Do I need to reduce my sugar intake?
The World Health Organization (WHO) has new guidelines recommending that fewer than 10% of daily calories should come from added sugar. Do I need to reduce my sugar intake?
Unfortunately, this question does not come with a simple answer. The first problem is that this recommendation presents a challenging math problem that most people don’t have to tools to solve:
- Few of us count calories and, when working with individuals to improve their food habits, I almost never suggest that someone start counting calories. So, if you don’t know how many calories you’re eating, how can you figure out what 10% of your calories is??
- This recommendation refers to added sugars, and the amount of sugar listed on nutrition facts panels does not distinguish between natural sugar and added sugar. For example, your yogurt might say that it contains 20g of sugar per serving, but what you’d have no way of knowing is that at least 6g of that is natural sugar already present in the yogurt. Based on this, we currently have no way of determining how much added sugar is in a given food.
- Even if we could distinguish between natural sugar and added sugar, sugar is listed in grams, not calories. Ugh…more math (ex. 15g sugar x 4kcal/g = 60kcal).
So, what is there to do?? The WHO guidelines are correct in acknowledging that many of us do consume a lot of sugar, but that doesn’t mean that it should be cut out completely either. Here are some tips to help you navigate the issue:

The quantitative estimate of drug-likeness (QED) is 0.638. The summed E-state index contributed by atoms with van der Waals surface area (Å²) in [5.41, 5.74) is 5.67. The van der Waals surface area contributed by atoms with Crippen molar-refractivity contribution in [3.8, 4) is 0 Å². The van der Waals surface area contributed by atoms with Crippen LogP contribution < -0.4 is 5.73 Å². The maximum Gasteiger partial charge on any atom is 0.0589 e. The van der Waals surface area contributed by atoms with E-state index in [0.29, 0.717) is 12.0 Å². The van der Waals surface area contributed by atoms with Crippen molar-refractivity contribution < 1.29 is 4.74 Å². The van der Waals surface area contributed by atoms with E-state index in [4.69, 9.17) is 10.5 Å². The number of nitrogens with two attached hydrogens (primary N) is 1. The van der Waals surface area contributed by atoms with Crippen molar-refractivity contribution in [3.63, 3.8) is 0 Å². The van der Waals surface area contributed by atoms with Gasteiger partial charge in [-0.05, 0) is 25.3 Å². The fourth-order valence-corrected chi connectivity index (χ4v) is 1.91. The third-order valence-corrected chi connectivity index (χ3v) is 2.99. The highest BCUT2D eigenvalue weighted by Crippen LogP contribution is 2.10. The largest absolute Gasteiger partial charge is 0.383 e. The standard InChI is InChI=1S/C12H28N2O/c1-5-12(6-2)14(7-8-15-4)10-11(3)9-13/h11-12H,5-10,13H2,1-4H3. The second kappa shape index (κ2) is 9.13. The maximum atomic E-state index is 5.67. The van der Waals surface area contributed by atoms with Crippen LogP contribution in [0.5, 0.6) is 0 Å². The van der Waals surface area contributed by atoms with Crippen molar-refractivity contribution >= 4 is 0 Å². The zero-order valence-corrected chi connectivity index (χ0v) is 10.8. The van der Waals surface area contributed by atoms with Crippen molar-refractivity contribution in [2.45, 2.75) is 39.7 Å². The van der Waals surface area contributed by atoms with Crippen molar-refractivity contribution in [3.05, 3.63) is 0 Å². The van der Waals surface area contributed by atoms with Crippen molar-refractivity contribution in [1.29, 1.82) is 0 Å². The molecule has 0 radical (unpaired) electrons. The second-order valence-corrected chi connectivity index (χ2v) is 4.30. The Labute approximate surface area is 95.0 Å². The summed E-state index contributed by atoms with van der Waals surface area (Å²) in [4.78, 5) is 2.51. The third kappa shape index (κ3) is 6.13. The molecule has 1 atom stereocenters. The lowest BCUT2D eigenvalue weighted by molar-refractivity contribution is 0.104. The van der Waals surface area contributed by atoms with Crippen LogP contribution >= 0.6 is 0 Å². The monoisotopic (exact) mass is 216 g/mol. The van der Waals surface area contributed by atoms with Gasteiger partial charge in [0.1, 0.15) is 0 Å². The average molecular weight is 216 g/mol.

Read ingredients lists
Ingredients are listed by weight, so if sugar is towards the top of the list, there’s a fair chance that the product has a lot of added sugar. Often, manufacturers use a combination of multiple different sweeteners so that they only need to use a small amount of any given sweetener, meaning the name of each sweetener will appear further down the list. For this reason, be sure to read all of the ingredients to notice how many different sweeteners are in a product. Examples of names for sweeteners are sugar, brown sugar, honey, glucose, rice syrup, glucose-fructose, high fructose corn syrup, agave, maple syrup.
Check out your options
Compare different brands of foods such as bread, pasta sauce and yogurt and look for options with less sugar. Sometimes a great option can be to combine products. Many yogurts do have a lot of added sugar, but it takes time to adjust to plain yogurt. In the meantime, buy a tub of flavoured yogurt and a tub of plain yogurt and mix them together so that your yogurt is half as sweet. Packaged oatmeal contains a lot of sugar and is far more expensive than a large bag of plain oats. Try the plain option and flavour it yourself with cinnamon and fruit.
Reduce the amount of sugar that you add
Sugar in your coffee? Peanut butter and honey sandwich? Brown sugar in your oatmeal? Baking a batch of muffins? There’s no need to cut out the sugar completely, but can you reduce the amount that you add a bit?
When it comes to treat foods, choose the real thing and enjoy it!
Label reading and gradually decreasing the amount of sugar you add to everyday foods allows you to spend your sugar budget in places you’ll really enjoy it. When it comes to that once in a while ice cream cone or brownie, choose the real thing and enjoy it. Avoid artificially-sweetened options and certainly don’t deprive yourself of those special indulgences. Ignoring cravings only causes them to build up to the point where you need a whole tub of ice cream to feel satisfied! Really intense and frequent cravings can be a sign that the timing or balance at your meals and snacks is askew. If you’re struggling with this, book a free one-to-one nutrition appointment by calling x52131.
Visit the University of Guelph's Mental Well-Being website for more information on Mental Wellness. Also find other healthy living resources on campus and ways to get connected/involved in your campus community for overall mental health and well-being.